I began the year by reading the latest in the Pink Carnation series, a set of historical fiction novels about spies named after flowers during the time of the Napoleonic Wars, The Temptation of the Night Jasmine by Lauren Willig, read in Delhi on a visit home from Bangalore. Tempt Me at Twilight by Lisa Kleypas was also read on that trip, but proved completely unmemorable.

Returning to Bangalore, I made good use of the excellent lending library down the street from my apartment.  I thoroughly enjoyed I, Claudius by Robert Graves, the classic work of historical fiction about the Emperor Claudius, and found The Illuminator (set in pre-Reformation England with a dash of good old Catholic vs. Protestant conflict thrown in for good measure) by Brenda Rickman Vantrease to be quite enjoyable as well.   Bluebeard’s Egg, a collection of unrelated short stories by Canadian author Margaret Atwood intrigued me, but also proved very confusing at times.  I think this would be a fantastic book to discuss in a group setting.

IBM and the Holocaust by Edwin Black was borrowed from the well-stocked library of my former boss, a well-read and tremendously erudite man, and proved to be a horrifying, eye-opening read.  I highly recommend it if you’re interested in learning how the Final Solution was implemented so efficiently.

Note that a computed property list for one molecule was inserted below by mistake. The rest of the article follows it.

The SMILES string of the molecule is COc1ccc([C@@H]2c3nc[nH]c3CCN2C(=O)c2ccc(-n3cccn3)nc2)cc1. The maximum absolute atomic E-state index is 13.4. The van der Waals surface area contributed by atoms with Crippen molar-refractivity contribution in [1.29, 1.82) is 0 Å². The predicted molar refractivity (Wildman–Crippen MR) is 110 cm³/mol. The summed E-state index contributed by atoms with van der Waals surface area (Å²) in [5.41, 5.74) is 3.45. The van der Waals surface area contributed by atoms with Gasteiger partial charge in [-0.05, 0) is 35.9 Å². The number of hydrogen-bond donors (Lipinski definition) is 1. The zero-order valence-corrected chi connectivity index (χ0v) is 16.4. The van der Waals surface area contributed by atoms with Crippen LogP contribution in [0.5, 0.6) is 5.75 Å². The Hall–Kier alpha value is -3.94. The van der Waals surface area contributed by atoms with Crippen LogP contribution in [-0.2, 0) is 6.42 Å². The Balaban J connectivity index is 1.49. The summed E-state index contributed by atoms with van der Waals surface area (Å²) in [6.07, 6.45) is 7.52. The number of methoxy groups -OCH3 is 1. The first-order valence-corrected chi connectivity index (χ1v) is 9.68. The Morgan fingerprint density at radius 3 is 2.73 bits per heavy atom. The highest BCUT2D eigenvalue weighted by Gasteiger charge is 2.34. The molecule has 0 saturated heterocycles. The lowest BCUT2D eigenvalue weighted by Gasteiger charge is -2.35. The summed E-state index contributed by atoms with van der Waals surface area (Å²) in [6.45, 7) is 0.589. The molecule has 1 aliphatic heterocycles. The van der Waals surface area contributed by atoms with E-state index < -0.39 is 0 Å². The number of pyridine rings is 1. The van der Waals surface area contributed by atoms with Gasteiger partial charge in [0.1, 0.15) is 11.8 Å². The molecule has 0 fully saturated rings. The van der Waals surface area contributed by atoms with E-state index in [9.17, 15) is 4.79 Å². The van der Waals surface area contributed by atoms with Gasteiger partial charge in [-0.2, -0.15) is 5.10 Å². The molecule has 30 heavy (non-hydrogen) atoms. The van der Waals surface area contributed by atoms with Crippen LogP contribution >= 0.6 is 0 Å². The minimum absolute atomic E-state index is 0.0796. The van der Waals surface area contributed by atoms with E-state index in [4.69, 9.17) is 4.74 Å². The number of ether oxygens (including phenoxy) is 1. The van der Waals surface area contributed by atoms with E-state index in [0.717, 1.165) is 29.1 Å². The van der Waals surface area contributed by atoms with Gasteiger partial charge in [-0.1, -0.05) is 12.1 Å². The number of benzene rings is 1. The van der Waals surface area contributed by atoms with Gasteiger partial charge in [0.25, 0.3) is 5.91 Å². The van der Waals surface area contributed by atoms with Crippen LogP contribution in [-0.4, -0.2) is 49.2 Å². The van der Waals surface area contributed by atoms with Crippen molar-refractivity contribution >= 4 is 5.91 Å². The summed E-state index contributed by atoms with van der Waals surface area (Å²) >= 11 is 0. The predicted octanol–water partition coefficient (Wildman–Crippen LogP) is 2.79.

February saw me return to Delhi to work from home, where I read The Art Thief by Noah Charney, an entertaining read for its details on the art world, but with a disappointing ending. Lustrum, by Robert Harris took me back to Ancient Rome to explore a period I knew surprisingly little about, the waning days of the Republic and the life of the great orator, Cicero.  Another forgettable romance, this one a free e-book download, The Homespun Bride by Jillian Hart also made the list.